corecouture

Essential sewing keeping me clothed and sane


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Clothes for Camping

Home again, home again, clippity hop!

Thanks so much for all your comments and critiques on my most recent posts.

I’m back home after a fortnight in the depths of Mexico (more to come later) – I have a lot to show and tell but first I’ll cover the Scotland holiday camping trip wardrobe. This camping trip, tent and all, occurred the very first week of July with two girlfriends. We journeyed all the way to Durness and if you get the weather that we had, I would strongly recommend this as a destination. However, if the forecast is four days with gales and pouring rain – I would definitely not suggest you go there. I guess you take your chances with Scottish weather and we got lucky! The sky was really and truly that blue – these photos are not Photoshopped.

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Our half acre camping site: tent, camper van with awning, outdoor kitchen, fairy lights, lanterns, candles, solar lighting, sitting area, wind break and views out to sea – perfect!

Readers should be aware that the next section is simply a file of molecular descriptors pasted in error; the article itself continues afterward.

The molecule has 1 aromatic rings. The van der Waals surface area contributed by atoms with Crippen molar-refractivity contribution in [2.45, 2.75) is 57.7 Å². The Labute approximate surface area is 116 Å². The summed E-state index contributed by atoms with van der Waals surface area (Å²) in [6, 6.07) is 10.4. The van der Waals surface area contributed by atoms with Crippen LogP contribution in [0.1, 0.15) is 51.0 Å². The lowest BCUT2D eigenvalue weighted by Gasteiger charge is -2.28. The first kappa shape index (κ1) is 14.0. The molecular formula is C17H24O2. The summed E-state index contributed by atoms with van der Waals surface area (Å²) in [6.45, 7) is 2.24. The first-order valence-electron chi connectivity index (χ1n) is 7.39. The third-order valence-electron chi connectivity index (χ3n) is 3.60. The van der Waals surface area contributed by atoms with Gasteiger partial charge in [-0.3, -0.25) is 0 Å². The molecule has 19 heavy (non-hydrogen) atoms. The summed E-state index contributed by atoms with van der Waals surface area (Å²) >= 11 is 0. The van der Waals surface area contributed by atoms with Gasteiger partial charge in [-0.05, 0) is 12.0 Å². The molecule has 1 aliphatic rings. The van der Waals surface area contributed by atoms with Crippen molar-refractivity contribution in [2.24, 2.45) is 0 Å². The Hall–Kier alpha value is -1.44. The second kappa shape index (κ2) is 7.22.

Now, I know you’ll be thinking: what on earth do you sew at home for a camping trip iin the most northerly town in the United Kingdom where it never got dark at night and the weather was extraordinary?  This is our beach…..IMG_0391While packing, I was preparing to experience all seasons in one week, as is customary for UK holidays, but ultimately we had Mediterranean weather for the whole week – which was nice and my homemade wardrobe fitted in perfectly. I did purchase some cheap RTW long sleeve T-shirts to add to the rotation and provide some protection from the sun but otherwise this is the packing rundown.

Gather together the following patterns:

Pirate Skirt pencil skirt

Greenstyle Sundance Jacket 

Vogue Paco Peralta 1550 trousers